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Wendell Potter came face-to-face with the fallout from the free-market health care system in 2007. When visiting his parents in Tennessee, he went to the Wise County Fairgrounds, a few miles away across the Virginia border. There, he witnessed thousands of people lined up in barns and animal stalls to receive free health care from doctors and nurses volunteering their time.

"I couldn't believe what I saw," he says.

The next year, Potter left his job as vice president for communications for insurance giant CIGNA HealthCare and began blowing the whistle on an industry that he says does everything it can to make money, regardless of the human cost. He's since been featured on multiple news programs and, in 2010, published Deadly Spin: An Insurance Company Insider Speaks Out on How Corporate PR is Killing Health Care and Deceiving Americans.

Potter now is campaigning for publicly funded elections to remove corporate money from influencing Congress. He's a senior analyst at the investigative journalism nonprofit Center for Public Integrity and a consumer liaison representative for the National Association of Insurance Commissioners.

On Wednesday, April 25, he'll be in Colorado Springs to speak about the health insurance industry's deceptive practices, such as planting messages like the "slippery slope to socialism" or "government takeover" or "health care rationing," which he believes came from PR shops like CIGNA's in attempts to protect the industry's billion-dollar profits.

In the interview excerpts below, Potter outlines what's wrong with the industry and how it might be fixed.

Indy: In testimony before the Senate Commerce, Science and Technology Committee in June 2009, you disclosed how insurance companies, as part of their efforts to boost profits, have engaged in practices that have resulted in millions of Americans being forced into the ranks of the uninsured. Can you give us a few examples?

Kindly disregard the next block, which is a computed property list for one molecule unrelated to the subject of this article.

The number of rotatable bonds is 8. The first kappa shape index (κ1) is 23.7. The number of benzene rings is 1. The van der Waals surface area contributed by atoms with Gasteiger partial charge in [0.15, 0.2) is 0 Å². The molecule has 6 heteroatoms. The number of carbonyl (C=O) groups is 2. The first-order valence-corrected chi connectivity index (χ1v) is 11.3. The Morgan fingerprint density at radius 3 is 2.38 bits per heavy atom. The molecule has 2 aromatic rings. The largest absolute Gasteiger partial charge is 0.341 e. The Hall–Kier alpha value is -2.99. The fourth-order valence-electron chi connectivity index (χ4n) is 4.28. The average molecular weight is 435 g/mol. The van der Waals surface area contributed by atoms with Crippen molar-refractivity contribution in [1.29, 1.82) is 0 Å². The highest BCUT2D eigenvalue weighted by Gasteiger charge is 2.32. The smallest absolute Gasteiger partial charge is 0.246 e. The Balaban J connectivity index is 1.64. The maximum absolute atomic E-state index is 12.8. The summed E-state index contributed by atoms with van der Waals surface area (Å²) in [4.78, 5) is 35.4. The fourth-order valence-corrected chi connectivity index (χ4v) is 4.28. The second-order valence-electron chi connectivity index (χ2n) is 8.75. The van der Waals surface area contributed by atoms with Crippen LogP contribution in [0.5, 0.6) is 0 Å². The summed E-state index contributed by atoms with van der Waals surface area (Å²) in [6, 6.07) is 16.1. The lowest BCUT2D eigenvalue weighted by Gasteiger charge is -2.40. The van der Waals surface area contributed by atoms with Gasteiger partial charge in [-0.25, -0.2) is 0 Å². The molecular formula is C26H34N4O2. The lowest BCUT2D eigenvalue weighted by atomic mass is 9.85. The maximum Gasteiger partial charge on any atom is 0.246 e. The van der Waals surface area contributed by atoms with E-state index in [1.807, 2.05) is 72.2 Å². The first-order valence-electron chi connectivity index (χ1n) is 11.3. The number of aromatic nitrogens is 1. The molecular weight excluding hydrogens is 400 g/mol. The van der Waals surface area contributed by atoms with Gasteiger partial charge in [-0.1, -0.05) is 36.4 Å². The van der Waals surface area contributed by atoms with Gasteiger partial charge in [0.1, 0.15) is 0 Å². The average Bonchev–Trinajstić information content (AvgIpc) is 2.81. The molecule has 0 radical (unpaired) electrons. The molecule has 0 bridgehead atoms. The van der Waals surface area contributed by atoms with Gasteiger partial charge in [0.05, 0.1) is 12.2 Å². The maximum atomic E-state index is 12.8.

Wendell Potter: One is by refusing to sell coverage to people who have been sick in the past, including people who were born with birth defects or who developed chronic illnesses during their childhood or regular life. I saw one estimate of one Blue Cross plan in Tennessee that declined or refused to sell coverage to at least 30 percent of applicants, and undoubtedly that was because these people had health conditions that made them, in the eyes of insurance companies, uninsurable.

They also have been jacking up the rates to the point that many people even who are healthy can't afford to get coverage. They've also been jacking up rates on small businesses over many years to the point many small businesses can no longer provide coverage to their employees. If one employee gets sick, an insurance company jacks up the price so high that a small business has no choice but to drop coverage for everybody.

Indy: What's wrong with companies that consider returns for stockholders as more important than people's lives?

WP: What is wrong is we allow ourselves to consider these problems in the abstract. These companies and these executives know intellectually that we have 50 million people without insurance. They know millions more are underinsured. But they can let it be just an intellectual exercise for them. They don't allow themselves to think of those individuals as real, live human beings.

That health care expedition I went to, two-thirds of the people there had jobs but they couldn't afford insurance or they couldn't buy it at any price. We don't think beyond our own circumstances, and we know we have a job to do and people are afraid to rock the boat.

Indy: What was the most blatant example of the industry's deception, and how will the truth win out? Or can it?